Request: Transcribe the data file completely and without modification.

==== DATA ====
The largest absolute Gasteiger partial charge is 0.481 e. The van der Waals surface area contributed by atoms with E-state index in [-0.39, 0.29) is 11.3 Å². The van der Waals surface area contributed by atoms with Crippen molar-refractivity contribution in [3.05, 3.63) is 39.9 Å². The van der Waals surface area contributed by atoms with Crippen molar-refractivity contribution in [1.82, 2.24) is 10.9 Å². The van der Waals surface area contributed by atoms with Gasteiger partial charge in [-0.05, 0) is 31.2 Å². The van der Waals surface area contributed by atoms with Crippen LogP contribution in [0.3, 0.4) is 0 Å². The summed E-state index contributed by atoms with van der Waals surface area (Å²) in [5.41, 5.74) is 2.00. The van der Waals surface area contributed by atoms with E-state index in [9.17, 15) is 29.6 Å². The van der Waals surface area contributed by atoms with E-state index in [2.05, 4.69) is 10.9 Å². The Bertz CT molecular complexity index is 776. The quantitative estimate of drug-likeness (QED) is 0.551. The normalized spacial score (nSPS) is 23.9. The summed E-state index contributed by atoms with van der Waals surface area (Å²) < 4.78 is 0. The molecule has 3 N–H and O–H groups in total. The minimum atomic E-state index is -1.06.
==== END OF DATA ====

The largest absolute Gasteiger partial charge is 0.481 e. The van der Waals surface area contributed by atoms with E-state index in [-0.39, 0.29) is 11.3 Å². The van der Waals surface area contributed by atoms with Crippen molar-refractivity contribution in [3.05, 3.63) is 39.9 Å². The van der Waals surface area contributed by atoms with Crippen molar-refractivity contribution in [1.82, 2.24) is 10.9 Å². The van der Waals surface area contributed by atoms with Gasteiger partial charge in [-0.05, 0) is 31.2 Å². The van der Waals surface area contributed by atoms with Crippen LogP contribution in [0.3, 0.4) is 0 Å². The summed E-state index contributed by atoms with van der Waals surface area (Å²) in [5.41, 5.74) is 2.00. The van der Waals surface area contributed by atoms with E-state index in [9.17, 15) is 29.6 Å². The van der Waals surface area contributed by atoms with E-state index in [2.05, 4.69) is 10.9 Å². The Bertz CT molecular complexity index is 776. The quantitative estimate of drug-likeness (QED) is 0.551. The normalized spacial score (nSPS) is 23.9. The summed E-state index contributed by atoms with van der Waals surface area (Å²) < 4.78 is 0. The molecule has 3 N–H and O–H groups in total. The minimum atomic E-state index is -1.06.